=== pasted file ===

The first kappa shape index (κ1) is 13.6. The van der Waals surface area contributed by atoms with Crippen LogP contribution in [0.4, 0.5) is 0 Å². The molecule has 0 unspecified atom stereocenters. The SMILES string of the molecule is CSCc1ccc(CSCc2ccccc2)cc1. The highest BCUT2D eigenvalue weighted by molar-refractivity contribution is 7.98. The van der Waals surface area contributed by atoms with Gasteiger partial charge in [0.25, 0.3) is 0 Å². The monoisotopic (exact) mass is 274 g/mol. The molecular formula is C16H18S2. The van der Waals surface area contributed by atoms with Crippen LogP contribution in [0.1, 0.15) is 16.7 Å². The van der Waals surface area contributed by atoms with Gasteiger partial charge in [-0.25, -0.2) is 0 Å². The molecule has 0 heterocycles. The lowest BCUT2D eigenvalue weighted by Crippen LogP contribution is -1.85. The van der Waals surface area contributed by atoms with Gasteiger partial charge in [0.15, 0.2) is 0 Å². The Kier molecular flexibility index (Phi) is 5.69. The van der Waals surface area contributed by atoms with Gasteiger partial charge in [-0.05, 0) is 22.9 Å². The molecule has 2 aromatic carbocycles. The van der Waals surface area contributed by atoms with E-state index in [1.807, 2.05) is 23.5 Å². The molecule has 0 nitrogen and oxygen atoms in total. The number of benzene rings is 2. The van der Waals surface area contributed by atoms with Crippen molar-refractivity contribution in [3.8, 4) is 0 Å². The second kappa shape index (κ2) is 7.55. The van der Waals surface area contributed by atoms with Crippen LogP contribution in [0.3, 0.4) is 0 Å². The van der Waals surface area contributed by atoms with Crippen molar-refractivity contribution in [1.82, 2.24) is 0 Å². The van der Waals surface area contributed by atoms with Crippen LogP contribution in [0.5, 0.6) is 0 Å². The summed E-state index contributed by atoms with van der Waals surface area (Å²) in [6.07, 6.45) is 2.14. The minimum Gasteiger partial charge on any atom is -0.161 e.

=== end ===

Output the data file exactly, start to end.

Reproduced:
The first kappa shape index (κ1) is 13.6. The van der Waals surface area contributed by atoms with Crippen LogP contribution in [0.4, 0.5) is 0 Å². The molecule has 0 unspecified atom stereocenters. The SMILES string of the molecule is CSCc1ccc(CSCc2ccccc2)cc1. The highest BCUT2D eigenvalue weighted by molar-refractivity contribution is 7.98. The van der Waals surface area contributed by atoms with Gasteiger partial charge in [0.25, 0.3) is 0 Å². The monoisotopic (exact) mass is 274 g/mol. The molecular formula is C16H18S2. The van der Waals surface area contributed by atoms with Crippen LogP contribution in [0.1, 0.15) is 16.7 Å². The van der Waals surface area contributed by atoms with Gasteiger partial charge in [-0.25, -0.2) is 0 Å². The molecule has 0 heterocycles. The lowest BCUT2D eigenvalue weighted by Crippen LogP contribution is -1.85. The van der Waals surface area contributed by atoms with Gasteiger partial charge in [0.15, 0.2) is 0 Å². The Kier molecular flexibility index (Phi) is 5.69. The van der Waals surface area contributed by atoms with Gasteiger partial charge in [-0.05, 0) is 22.9 Å². The molecule has 2 aromatic carbocycles. The van der Waals surface area contributed by atoms with E-state index in [1.807, 2.05) is 23.5 Å². The molecule has 0 nitrogen and oxygen atoms in total. The number of benzene rings is 2. The van der Waals surface area contributed by atoms with Crippen molar-refractivity contribution in [3.8, 4) is 0 Å². The second kappa shape index (κ2) is 7.55. The van der Waals surface area contributed by atoms with Crippen LogP contribution in [0.3, 0.4) is 0 Å². The van der Waals surface area contributed by atoms with Crippen molar-refractivity contribution in [1.82, 2.24) is 0 Å². The van der Waals surface area contributed by atoms with Crippen LogP contribution in [0.5, 0.6) is 0 Å². The summed E-state index contributed by atoms with van der Waals surface area (Å²) in [6.07, 6.45) is 2.14. The minimum Gasteiger partial charge on any atom is -0.161 e.